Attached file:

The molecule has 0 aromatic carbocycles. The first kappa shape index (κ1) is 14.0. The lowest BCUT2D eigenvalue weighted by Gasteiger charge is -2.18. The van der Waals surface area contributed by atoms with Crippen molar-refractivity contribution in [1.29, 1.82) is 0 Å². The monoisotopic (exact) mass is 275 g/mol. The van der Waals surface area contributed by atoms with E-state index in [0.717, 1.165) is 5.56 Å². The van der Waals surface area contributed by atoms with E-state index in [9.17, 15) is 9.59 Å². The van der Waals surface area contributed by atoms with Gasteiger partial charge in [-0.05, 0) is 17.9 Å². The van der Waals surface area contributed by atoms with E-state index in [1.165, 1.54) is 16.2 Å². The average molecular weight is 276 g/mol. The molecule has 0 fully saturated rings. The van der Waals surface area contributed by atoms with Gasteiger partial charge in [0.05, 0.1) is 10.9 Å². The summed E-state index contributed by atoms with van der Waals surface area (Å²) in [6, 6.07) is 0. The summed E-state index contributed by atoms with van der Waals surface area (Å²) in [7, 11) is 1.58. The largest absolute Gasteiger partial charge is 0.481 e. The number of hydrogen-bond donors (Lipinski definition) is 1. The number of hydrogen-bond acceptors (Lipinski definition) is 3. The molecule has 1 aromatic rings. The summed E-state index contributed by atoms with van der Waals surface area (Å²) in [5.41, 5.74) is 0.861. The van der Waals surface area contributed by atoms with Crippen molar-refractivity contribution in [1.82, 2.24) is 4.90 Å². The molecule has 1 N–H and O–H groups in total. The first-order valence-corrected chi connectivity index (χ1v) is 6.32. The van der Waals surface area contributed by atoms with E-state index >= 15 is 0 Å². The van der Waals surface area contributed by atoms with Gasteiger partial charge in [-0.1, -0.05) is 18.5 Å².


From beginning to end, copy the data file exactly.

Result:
The molecule has 0 aromatic carbocycles. The first kappa shape index (κ1) is 14.0. The lowest BCUT2D eigenvalue weighted by Gasteiger charge is -2.18. The van der Waals surface area contributed by atoms with Crippen molar-refractivity contribution in [1.29, 1.82) is 0 Å². The monoisotopic (exact) mass is 275 g/mol. The van der Waals surface area contributed by atoms with E-state index in [0.717, 1.165) is 5.56 Å². The van der Waals surface area contributed by atoms with E-state index in [9.17, 15) is 9.59 Å². The van der Waals surface area contributed by atoms with Gasteiger partial charge in [-0.05, 0) is 17.9 Å². The van der Waals surface area contributed by atoms with E-state index in [1.165, 1.54) is 16.2 Å². The average molecular weight is 276 g/mol. The molecule has 0 fully saturated rings. The van der Waals surface area contributed by atoms with Gasteiger partial charge in [0.05, 0.1) is 10.9 Å². The summed E-state index contributed by atoms with van der Waals surface area (Å²) in [6, 6.07) is 0. The summed E-state index contributed by atoms with van der Waals surface area (Å²) in [7, 11) is 1.58. The largest absolute Gasteiger partial charge is 0.481 e. The number of hydrogen-bond donors (Lipinski definition) is 1. The number of hydrogen-bond acceptors (Lipinski definition) is 3. The molecule has 1 aromatic rings. The summed E-state index contributed by atoms with van der Waals surface area (Å²) in [5.41, 5.74) is 0.861. The van der Waals surface area contributed by atoms with Crippen molar-refractivity contribution in [1.82, 2.24) is 4.90 Å². The molecule has 1 N–H and O–H groups in total. The first-order valence-corrected chi connectivity index (χ1v) is 6.32. The van der Waals surface area contributed by atoms with E-state index >= 15 is 0 Å². The van der Waals surface area contributed by atoms with Gasteiger partial charge in [-0.1, -0.05) is 18.5 Å².